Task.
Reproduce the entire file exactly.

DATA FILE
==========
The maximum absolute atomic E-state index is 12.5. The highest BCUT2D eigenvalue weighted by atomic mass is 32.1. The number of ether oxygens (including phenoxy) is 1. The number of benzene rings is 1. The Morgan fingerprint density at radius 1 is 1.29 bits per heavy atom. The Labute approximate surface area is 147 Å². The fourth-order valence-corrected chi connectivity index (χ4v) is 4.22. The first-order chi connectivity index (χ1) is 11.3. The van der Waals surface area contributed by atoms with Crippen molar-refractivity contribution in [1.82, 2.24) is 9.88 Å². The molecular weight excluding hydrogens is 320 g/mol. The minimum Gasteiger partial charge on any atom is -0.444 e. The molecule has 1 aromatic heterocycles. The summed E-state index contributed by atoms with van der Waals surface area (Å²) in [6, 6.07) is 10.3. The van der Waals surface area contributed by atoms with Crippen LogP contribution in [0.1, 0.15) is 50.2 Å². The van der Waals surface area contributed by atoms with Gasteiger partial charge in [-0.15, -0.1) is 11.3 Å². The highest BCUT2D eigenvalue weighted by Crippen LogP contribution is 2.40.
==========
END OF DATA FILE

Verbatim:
The maximum absolute atomic E-state index is 12.5. The highest BCUT2D eigenvalue weighted by atomic mass is 32.1. The number of ether oxygens (including phenoxy) is 1. The number of benzene rings is 1. The Morgan fingerprint density at radius 1 is 1.29 bits per heavy atom. The Labute approximate surface area is 147 Å². The fourth-order valence-corrected chi connectivity index (χ4v) is 4.22. The first-order chi connectivity index (χ1) is 11.3. The van der Waals surface area contributed by atoms with Crippen molar-refractivity contribution in [1.82, 2.24) is 9.88 Å². The molecular weight excluding hydrogens is 320 g/mol. The minimum Gasteiger partial charge on any atom is -0.444 e. The molecule has 1 aromatic heterocycles. The summed E-state index contributed by atoms with van der Waals surface area (Å²) in [6, 6.07) is 10.3. The van der Waals surface area contributed by atoms with Crippen LogP contribution in [0.1, 0.15) is 50.2 Å². The van der Waals surface area contributed by atoms with Gasteiger partial charge in [-0.15, -0.1) is 11.3 Å². The highest BCUT2D eigenvalue weighted by Crippen LogP contribution is 2.40.